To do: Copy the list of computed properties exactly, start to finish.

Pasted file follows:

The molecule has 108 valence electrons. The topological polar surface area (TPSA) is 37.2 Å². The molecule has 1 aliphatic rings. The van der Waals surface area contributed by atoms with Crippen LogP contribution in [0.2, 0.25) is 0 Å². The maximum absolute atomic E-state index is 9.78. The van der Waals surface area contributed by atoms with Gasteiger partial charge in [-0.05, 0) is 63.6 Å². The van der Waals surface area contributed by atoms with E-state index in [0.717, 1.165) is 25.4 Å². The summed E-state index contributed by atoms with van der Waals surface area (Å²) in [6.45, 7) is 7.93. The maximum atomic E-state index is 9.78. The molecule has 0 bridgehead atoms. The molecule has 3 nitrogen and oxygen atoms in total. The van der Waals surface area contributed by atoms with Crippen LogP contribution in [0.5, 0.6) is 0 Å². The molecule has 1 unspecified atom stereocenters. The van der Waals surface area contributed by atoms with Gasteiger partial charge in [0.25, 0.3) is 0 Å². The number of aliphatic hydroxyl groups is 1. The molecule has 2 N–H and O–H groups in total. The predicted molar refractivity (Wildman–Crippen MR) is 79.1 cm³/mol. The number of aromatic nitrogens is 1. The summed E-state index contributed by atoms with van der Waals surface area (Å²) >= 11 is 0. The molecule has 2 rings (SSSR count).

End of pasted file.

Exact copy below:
The molecule has 108 valence electrons. The topological polar surface area (TPSA) is 37.2 Å². The molecule has 1 aliphatic rings. The van der Waals surface area contributed by atoms with Crippen LogP contribution in [0.2, 0.25) is 0 Å². The maximum absolute atomic E-state index is 9.78. The van der Waals surface area contributed by atoms with Gasteiger partial charge in [-0.05, 0) is 63.6 Å². The van der Waals surface area contributed by atoms with E-state index in [0.717, 1.165) is 25.4 Å². The summed E-state index contributed by atoms with van der Waals surface area (Å²) in [6.45, 7) is 7.93. The maximum atomic E-state index is 9.78. The molecule has 0 bridgehead atoms. The molecule has 3 nitrogen and oxygen atoms in total. The van der Waals surface area contributed by atoms with Crippen LogP contribution in [0.5, 0.6) is 0 Å². The molecule has 1 unspecified atom stereocenters. The van der Waals surface area contributed by atoms with Gasteiger partial charge in [0.25, 0.3) is 0 Å². The number of aliphatic hydroxyl groups is 1. The molecule has 2 N–H and O–H groups in total. The predicted molar refractivity (Wildman–Crippen MR) is 79.1 cm³/mol. The number of aromatic nitrogens is 1. The summed E-state index contributed by atoms with van der Waals surface area (Å²) >= 11 is 0. The molecule has 2 rings (SSSR count).